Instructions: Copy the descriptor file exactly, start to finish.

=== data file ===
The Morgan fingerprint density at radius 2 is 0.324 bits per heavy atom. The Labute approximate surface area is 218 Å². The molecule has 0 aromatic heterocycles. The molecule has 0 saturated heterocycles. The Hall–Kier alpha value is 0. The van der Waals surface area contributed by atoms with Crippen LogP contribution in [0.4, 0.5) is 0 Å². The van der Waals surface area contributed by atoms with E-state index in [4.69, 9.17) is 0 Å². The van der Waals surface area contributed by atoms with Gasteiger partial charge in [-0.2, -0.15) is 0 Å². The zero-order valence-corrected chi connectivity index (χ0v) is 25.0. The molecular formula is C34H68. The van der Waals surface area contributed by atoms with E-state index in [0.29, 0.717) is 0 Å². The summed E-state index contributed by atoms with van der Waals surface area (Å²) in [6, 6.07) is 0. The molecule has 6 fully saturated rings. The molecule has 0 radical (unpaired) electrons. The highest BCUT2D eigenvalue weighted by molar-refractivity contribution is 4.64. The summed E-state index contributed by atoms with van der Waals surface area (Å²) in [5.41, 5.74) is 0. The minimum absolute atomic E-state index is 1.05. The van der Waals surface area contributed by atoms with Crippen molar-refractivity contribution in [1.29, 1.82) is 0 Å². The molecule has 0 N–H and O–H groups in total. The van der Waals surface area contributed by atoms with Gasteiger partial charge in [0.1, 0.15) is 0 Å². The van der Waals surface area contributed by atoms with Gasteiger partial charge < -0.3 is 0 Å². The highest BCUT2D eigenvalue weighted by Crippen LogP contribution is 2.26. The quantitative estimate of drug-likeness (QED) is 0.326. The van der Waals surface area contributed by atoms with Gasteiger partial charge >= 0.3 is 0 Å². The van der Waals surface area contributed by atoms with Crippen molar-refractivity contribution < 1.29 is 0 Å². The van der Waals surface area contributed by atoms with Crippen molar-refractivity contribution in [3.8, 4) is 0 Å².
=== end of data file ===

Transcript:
The Morgan fingerprint density at radius 2 is 0.324 bits per heavy atom. The Labute approximate surface area is 218 Å². The molecule has 0 aromatic heterocycles. The molecule has 0 saturated heterocycles. The Hall–Kier alpha value is 0. The van der Waals surface area contributed by atoms with Crippen LogP contribution in [0.4, 0.5) is 0 Å². The van der Waals surface area contributed by atoms with E-state index in [4.69, 9.17) is 0 Å². The van der Waals surface area contributed by atoms with Gasteiger partial charge in [-0.2, -0.15) is 0 Å². The zero-order valence-corrected chi connectivity index (χ0v) is 25.0. The molecular formula is C34H68. The van der Waals surface area contributed by atoms with E-state index in [0.29, 0.717) is 0 Å². The summed E-state index contributed by atoms with van der Waals surface area (Å²) in [6, 6.07) is 0. The molecule has 6 fully saturated rings. The molecule has 0 radical (unpaired) electrons. The highest BCUT2D eigenvalue weighted by molar-refractivity contribution is 4.64. The summed E-state index contributed by atoms with van der Waals surface area (Å²) in [5.41, 5.74) is 0. The minimum absolute atomic E-state index is 1.05. The van der Waals surface area contributed by atoms with Crippen molar-refractivity contribution in [1.29, 1.82) is 0 Å². The molecule has 0 N–H and O–H groups in total. The van der Waals surface area contributed by atoms with Gasteiger partial charge in [0.1, 0.15) is 0 Å². The van der Waals surface area contributed by atoms with Gasteiger partial charge < -0.3 is 0 Å². The highest BCUT2D eigenvalue weighted by Crippen LogP contribution is 2.26. The quantitative estimate of drug-likeness (QED) is 0.326. The van der Waals surface area contributed by atoms with Gasteiger partial charge >= 0.3 is 0 Å². The van der Waals surface area contributed by atoms with Crippen molar-refractivity contribution < 1.29 is 0 Å². The van der Waals surface area contributed by atoms with Crippen molar-refractivity contribution in [3.8, 4) is 0 Å².